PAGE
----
biomimicry

Sticky mussels inspire nontoxic flame retardant

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Many flame retardants found in mattresses and sofas are toxic. But, scientists have found an alternative from an unlikely source: marine mussels, says Christopher Ellison. "We weren't expecting to find a flame retardant in nature, but it was a serendipitous discovery." (Credit: iStockphoto)

Researchers have taken a cue from marine mussels to create a flame retardant that is nontoxic and won’t accumulate over time in the environment and living animals.

Flame retardants are added to foams found in mattresses, sofas, car upholstery, and many other consumer products. Once incorporated into foam, the chemicals can migrate out of the products over time, releasing toxic substances into the air and environment.

Throughout the United States, there is pressure on state legislatures to ban flame retardants, especially those containing brominated compounds (BRFs), a mix of human-made chemicals thought to pose a risk to public health.

Researchers discovered that a synthetic coating of polydopamine—derived from the natural compound dopamine—can be used as a highly effective, water-applied flame retardant for polyurethane foam.

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Dopamine is a chemical compound found in humans and animals that helps in the transmission of signals in the brain and other vital areas. The researchers believe their dopamine-based nanocoating could be used in lieu of conventional flame retardants.

“Since polydopamine is natural and already present in animals, this question of toxicity immediately goes away,” says Christopher Ellison, associate professor in the Cockrell School of Engineering at the University of Texas at Austin.

“We believe polydopamine could cheaply and easily replace the flame retardants found in many of the products that we use every day, making these products safer for both children and adults.”

For the study, published in the journal Chemistry of Materials, researchers used far less polydopamine by weight than typical of conventional flame retardant additives and discovered that the polydopamine coating on foams leads to a 67 percent reduction in peak heat release rate, a measure of fire intensity and imminent danger to building occupants or firefighters.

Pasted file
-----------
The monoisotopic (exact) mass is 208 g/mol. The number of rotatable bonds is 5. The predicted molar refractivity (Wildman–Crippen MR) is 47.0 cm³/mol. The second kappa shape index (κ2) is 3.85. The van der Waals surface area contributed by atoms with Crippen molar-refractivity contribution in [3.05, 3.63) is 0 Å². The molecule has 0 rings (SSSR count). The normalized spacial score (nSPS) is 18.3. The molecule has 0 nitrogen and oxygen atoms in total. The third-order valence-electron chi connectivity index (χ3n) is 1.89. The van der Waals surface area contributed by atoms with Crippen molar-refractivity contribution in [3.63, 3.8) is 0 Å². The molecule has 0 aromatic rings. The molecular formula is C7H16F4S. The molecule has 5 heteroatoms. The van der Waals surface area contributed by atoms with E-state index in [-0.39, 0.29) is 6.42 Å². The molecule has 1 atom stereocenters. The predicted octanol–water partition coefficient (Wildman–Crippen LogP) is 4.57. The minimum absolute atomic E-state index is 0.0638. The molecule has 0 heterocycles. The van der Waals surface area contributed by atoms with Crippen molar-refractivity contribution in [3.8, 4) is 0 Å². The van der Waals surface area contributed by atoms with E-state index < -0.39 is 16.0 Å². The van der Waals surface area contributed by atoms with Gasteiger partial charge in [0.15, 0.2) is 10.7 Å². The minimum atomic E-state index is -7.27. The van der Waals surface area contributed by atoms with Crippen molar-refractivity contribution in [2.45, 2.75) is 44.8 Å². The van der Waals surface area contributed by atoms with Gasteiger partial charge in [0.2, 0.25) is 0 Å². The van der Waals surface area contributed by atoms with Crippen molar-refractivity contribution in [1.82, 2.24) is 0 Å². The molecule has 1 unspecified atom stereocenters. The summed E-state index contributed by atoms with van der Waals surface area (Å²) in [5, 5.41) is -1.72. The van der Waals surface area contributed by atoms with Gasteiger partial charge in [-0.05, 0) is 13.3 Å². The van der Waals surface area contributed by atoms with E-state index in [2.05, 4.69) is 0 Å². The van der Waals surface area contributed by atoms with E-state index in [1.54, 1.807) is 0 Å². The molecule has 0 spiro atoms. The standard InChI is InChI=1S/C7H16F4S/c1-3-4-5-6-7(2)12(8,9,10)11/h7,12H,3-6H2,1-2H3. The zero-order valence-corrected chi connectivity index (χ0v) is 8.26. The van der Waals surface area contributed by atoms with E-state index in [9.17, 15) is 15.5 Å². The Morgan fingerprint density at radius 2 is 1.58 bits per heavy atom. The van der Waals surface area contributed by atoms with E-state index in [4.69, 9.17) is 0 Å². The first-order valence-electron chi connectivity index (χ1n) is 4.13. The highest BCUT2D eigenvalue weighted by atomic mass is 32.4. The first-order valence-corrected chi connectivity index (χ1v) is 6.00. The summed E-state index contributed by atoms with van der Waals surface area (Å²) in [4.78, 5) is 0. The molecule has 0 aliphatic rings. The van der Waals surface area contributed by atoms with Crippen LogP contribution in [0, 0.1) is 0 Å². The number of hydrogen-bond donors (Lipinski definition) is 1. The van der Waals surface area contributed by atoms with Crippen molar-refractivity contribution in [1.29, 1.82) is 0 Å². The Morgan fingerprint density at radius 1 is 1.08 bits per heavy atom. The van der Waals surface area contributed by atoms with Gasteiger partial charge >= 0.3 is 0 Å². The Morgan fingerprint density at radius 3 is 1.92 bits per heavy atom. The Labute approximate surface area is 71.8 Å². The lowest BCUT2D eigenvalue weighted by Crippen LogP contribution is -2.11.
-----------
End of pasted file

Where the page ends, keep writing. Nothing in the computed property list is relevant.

The polydopamine flame retardant’s ability to reduce the fire’s intensity is about 20 percent better than existing flame retardants commonly used today.

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Researchers have studied the use of synthetic polydopamaine for a number of health-related applications, including cancer drug delivery and implantable biomedical devices.

However, the new study is thought to be one of the first to investigate the use of polydopamine as a flame retardant. To the researchers’ surprise, they didn’t even have to change the structure of the polydopamine from its natural form to use it as a flame retardant.

The polydopamine was coated onto the interior and exterior surfaces of the polyurethane foam by simply dipping it into a water solution of dopamine for several days.

The researchers were drawn to the compound by its ability to stick to surfaces—as demonstrated by marine mussels who use it to stick to virtually any surface, including Teflon, the material used in nonstick cookware.

Polydopamine also contains a dihydroxy-ring structure linked with an amine group that can be used to scavenge or remove free radicals. Free radicals are produced during the fire cycle as a polymer degrades, and their removal is critical to stopping the fire from continuing to spread.

The compound also produces char, a protective coating which blocks fire’s access to its fuel source—the polymer.

The researchers are now testing to see whether they can shorten the nanocoating treatment process or develop a more convenient application process.

“We believe this alternative to flame retardants can prove very useful to removing potential hazards from products that children and adults use every day,” says Christopher Ellison. “We weren’t expecting to find a flame retardant in nature, but it was a serendipitous discovery.”

Source: University of Texas at Austin

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